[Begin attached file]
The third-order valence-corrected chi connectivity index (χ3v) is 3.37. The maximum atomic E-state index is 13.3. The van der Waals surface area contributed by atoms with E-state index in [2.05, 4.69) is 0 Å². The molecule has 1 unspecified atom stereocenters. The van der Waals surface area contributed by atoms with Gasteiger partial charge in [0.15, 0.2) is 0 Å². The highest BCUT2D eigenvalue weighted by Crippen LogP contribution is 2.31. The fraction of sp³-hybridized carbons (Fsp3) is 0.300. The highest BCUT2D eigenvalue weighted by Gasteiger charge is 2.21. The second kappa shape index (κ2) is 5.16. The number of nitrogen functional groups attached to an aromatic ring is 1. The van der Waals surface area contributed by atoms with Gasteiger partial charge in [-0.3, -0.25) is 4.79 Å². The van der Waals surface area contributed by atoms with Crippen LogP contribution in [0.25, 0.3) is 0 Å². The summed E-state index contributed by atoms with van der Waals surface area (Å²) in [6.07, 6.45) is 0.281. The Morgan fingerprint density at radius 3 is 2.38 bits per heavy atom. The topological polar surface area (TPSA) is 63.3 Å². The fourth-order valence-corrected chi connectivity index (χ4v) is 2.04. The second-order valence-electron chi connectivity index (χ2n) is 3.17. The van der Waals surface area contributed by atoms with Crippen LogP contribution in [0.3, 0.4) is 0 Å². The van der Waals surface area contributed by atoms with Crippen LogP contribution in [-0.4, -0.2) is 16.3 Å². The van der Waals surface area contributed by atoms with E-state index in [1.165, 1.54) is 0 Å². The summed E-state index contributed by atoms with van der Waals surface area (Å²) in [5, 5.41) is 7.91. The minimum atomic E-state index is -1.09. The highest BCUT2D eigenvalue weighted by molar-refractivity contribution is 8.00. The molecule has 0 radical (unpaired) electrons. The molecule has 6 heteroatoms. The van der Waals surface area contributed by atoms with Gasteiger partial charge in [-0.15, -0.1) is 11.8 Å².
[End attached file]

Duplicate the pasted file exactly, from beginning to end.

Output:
The third-order valence-corrected chi connectivity index (χ3v) is 3.37. The maximum atomic E-state index is 13.3. The van der Waals surface area contributed by atoms with E-state index in [2.05, 4.69) is 0 Å². The molecule has 1 unspecified atom stereocenters. The van der Waals surface area contributed by atoms with Gasteiger partial charge in [0.15, 0.2) is 0 Å². The highest BCUT2D eigenvalue weighted by Crippen LogP contribution is 2.31. The fraction of sp³-hybridized carbons (Fsp3) is 0.300. The highest BCUT2D eigenvalue weighted by Gasteiger charge is 2.21. The second kappa shape index (κ2) is 5.16. The number of nitrogen functional groups attached to an aromatic ring is 1. The van der Waals surface area contributed by atoms with Gasteiger partial charge in [-0.3, -0.25) is 4.79 Å². The van der Waals surface area contributed by atoms with Crippen LogP contribution in [0.25, 0.3) is 0 Å². The summed E-state index contributed by atoms with van der Waals surface area (Å²) in [6.07, 6.45) is 0.281. The Morgan fingerprint density at radius 3 is 2.38 bits per heavy atom. The topological polar surface area (TPSA) is 63.3 Å². The fourth-order valence-corrected chi connectivity index (χ4v) is 2.04. The second-order valence-electron chi connectivity index (χ2n) is 3.17. The van der Waals surface area contributed by atoms with Crippen LogP contribution in [0.3, 0.4) is 0 Å². The van der Waals surface area contributed by atoms with Crippen LogP contribution in [-0.4, -0.2) is 16.3 Å². The van der Waals surface area contributed by atoms with E-state index in [1.165, 1.54) is 0 Å². The summed E-state index contributed by atoms with van der Waals surface area (Å²) in [5, 5.41) is 7.91. The minimum atomic E-state index is -1.09. The highest BCUT2D eigenvalue weighted by molar-refractivity contribution is 8.00. The molecule has 0 radical (unpaired) electrons. The molecule has 6 heteroatoms. The van der Waals surface area contributed by atoms with Gasteiger partial charge in [-0.15, -0.1) is 11.8 Å².